Multi-Scale Patch-Based Image Restoration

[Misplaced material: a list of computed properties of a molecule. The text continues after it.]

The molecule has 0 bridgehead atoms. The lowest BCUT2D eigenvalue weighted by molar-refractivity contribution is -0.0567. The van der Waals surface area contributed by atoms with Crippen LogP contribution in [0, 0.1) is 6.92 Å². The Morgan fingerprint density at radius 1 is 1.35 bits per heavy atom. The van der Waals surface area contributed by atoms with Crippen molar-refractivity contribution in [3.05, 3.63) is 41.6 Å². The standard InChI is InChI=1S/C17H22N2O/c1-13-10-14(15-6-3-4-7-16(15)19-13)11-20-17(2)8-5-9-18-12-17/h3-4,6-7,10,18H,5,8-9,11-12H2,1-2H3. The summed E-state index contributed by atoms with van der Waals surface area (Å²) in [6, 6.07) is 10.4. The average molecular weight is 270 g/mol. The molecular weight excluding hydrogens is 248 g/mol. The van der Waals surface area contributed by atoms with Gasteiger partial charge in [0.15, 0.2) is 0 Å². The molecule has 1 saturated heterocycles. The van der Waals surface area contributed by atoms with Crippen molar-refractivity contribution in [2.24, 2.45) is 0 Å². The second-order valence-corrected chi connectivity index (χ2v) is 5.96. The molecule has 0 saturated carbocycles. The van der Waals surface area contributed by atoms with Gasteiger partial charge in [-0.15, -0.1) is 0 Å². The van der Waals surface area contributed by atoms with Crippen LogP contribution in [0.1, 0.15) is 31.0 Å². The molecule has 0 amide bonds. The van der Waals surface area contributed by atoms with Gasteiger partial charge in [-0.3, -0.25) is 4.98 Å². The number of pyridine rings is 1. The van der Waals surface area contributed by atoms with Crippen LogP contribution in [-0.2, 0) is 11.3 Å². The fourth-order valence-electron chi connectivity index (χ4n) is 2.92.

Many image restoration algorithms in recent times are based mostly on patch processing. The core plan is to decompose the target image into absolutely overlapping patches, restore each of them separately, and then merge the results by a lucid averaging. This concept has been demonstrated to be highly effective, leading often times to the state-of-the-art ends up in denoising, inpainting, deblurring, segmentation, and alternative applications. While the above is indeed effective, this approach has one major flaw: the prior is imposed on intermediate (patch) results, rather than on the ultimate outcome, and this is often sometimes manifested by visual artifacts. The expected patch log likelihood (EPLL) method by Zoran and Weiss was conceived for addressing this very downside. Their algorithm imposes the previous on the patches of the final image, that in turn leads to an iterative restoration of diminishing effect. In this paper, we tend to propose to more extend and improve the EPLL by considering a multi-scale prior. Our algorithm imposes the very same previous on totally different scale patches extracted from the target image. Whereas all the treated patches are of the identical size, their footprint in the destination image varies because of subsampling. Our theme involves alleviate another shortcoming existing in patch-based restoration algorithms—the fact that a local (patch-based) prior is serving as a model for a international stochastic phenomenon. We tend to motivate the use of the multi-scale EPLL by proscribing ourselves to the simple Gaussian case, comparing the aforementioned algorithms and showing a transparent advantage to the proposed technique. We have a tendency to then demonstrate our algorithm in the context of image denoising, deblurring, and super-resolution, showing an improvement in performance both visually and quantitatively.

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